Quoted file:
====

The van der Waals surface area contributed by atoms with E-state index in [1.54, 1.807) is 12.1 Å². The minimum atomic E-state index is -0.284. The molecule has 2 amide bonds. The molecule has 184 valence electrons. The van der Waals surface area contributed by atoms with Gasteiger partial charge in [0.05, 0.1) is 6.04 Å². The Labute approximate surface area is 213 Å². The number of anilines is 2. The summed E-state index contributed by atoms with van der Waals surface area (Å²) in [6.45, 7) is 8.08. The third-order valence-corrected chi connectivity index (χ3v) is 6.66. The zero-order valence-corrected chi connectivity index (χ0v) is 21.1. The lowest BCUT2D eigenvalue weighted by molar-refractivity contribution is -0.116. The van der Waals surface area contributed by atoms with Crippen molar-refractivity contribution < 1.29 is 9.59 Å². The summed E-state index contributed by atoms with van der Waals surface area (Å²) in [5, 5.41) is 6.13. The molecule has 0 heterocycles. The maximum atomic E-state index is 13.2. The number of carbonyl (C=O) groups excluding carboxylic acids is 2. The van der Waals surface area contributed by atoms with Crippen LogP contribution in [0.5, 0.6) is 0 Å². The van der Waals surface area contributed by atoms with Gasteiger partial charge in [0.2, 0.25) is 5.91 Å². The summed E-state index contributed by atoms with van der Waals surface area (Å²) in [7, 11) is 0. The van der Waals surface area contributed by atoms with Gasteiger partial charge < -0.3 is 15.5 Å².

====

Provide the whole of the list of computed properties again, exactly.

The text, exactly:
The van der Waals surface area contributed by atoms with E-state index in [1.54, 1.807) is 12.1 Å². The minimum atomic E-state index is -0.284. The molecule has 2 amide bonds. The molecule has 184 valence electrons. The van der Waals surface area contributed by atoms with Gasteiger partial charge in [0.05, 0.1) is 6.04 Å². The Labute approximate surface area is 213 Å². The number of anilines is 2. The summed E-state index contributed by atoms with van der Waals surface area (Å²) in [6.45, 7) is 8.08. The third-order valence-corrected chi connectivity index (χ3v) is 6.66. The zero-order valence-corrected chi connectivity index (χ0v) is 21.1. The lowest BCUT2D eigenvalue weighted by molar-refractivity contribution is -0.116. The van der Waals surface area contributed by atoms with Crippen molar-refractivity contribution < 1.29 is 9.59 Å². The summed E-state index contributed by atoms with van der Waals surface area (Å²) in [5, 5.41) is 6.13. The molecule has 0 heterocycles. The maximum atomic E-state index is 13.2. The number of carbonyl (C=O) groups excluding carboxylic acids is 2. The van der Waals surface area contributed by atoms with Crippen LogP contribution in [0.5, 0.6) is 0 Å². The van der Waals surface area contributed by atoms with Gasteiger partial charge in [0.2, 0.25) is 5.91 Å². The summed E-state index contributed by atoms with van der Waals surface area (Å²) in [7, 11) is 0. The van der Waals surface area contributed by atoms with Gasteiger partial charge < -0.3 is 15.5 Å².